I’ve heard all the excellent arguments for starting your own seedlings at home: better selection, control over timing, less risk of introducing microbes and other pests into your garden. And I tried for years to start seeds indoors with poor results: spindly, weak, sallow seedlings that did poorly even when properly hardened off.
The reason, I knew, was that I couldn't provide them with enough light. Even windows that face south simply filter too much sunlight. I’d seen the grow lights set-ups for sale in seed and gardening catalogs, but they run around $100 for a 2-foot light set-up. The less expensive models only have one bulb. I found that a little too pricey for what you get. So I balked and bought young plants in the garden centers instead.
With a little ingenuity, last year I came up with an inexpensive growing station that I installed in my basement.
An existing workbench large enough to support my tray of seedlings
Seed starter tray with peat pellets
1 2-foot, 2-bulb T8 fluorescent shop light ($18)
2 T8 grow light bulbs ($10 apiece)
2 chain hangers ($4.50)
2 screw-in hooks (less than $1 apiece)
1 plug-in electric timer ($10)
1 basic extension cord (less than $5)
I did pony up for the seedling mat because I was concerned about keeping the correct temperature. You can get heating pads from the drug store, but I was afraid of cooking my vegetables before they were big enough to put into the garden!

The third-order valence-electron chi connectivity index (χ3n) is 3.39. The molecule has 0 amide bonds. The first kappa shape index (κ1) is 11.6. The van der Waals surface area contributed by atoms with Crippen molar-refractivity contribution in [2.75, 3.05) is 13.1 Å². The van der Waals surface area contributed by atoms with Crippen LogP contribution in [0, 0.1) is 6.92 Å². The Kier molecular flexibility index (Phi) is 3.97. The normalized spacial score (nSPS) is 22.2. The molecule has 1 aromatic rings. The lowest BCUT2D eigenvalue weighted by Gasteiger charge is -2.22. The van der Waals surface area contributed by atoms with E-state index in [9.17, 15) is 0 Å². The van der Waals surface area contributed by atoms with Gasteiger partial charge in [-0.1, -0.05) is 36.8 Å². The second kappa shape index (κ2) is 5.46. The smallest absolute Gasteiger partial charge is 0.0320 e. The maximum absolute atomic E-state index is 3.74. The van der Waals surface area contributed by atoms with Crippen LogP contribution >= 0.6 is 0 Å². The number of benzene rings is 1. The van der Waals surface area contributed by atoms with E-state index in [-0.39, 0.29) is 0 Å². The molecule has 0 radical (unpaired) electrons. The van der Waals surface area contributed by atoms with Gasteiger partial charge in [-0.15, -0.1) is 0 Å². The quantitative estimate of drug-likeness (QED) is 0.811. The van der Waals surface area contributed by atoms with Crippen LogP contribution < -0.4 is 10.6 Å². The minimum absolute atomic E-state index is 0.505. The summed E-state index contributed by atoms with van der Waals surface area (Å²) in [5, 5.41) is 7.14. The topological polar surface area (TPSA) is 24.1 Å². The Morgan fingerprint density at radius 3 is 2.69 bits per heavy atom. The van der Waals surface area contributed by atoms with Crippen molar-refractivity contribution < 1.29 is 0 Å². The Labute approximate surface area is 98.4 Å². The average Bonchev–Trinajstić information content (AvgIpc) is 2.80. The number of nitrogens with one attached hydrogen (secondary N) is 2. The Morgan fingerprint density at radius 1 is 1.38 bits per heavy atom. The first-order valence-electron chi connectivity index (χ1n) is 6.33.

Since I provide the light and heat, I set my system up in my basement on a worktable. I placed the seedling tray on the bench and then screwed in the hooks directly above the ends of the tray. I hung the light up on the hooks using the chain holders (found in the same area of the hardware store as the shop lights).
The lights must be within an inch or two of the tops of the seedlings. Using chain hangers, I can easily move the light up incrementally as the plants grow. I can even make one side higher than the other, to accommodate seedlings growing at different rates. I put all of my tall seedlings on the right and then allow the light to hang lower on the left. I plugged the shop light into an inexpensive timer, and set it to go on for 12 hours each day. However, I kept the warming mat on all the time
I check on seedlings daily. It's also an opportunity to check water levels and make sure the seedlings are moist but not wet at all times.
My seedlings are now growing so well, that I am considering buying a free-standing metal 4-shelf unit for about $30. I can hang the hooks from the metal grids on an upper shelf and put my seedlings on the lower shelf. More shelves also means more seedlings. Just adding another light and another warming mat, and I can double my growing space. While this also increases the price, the total expenditure will always be significantly lower than purchasing a ready-made unit. And I also find that my set-up is sturdier than the frames available through catalogs.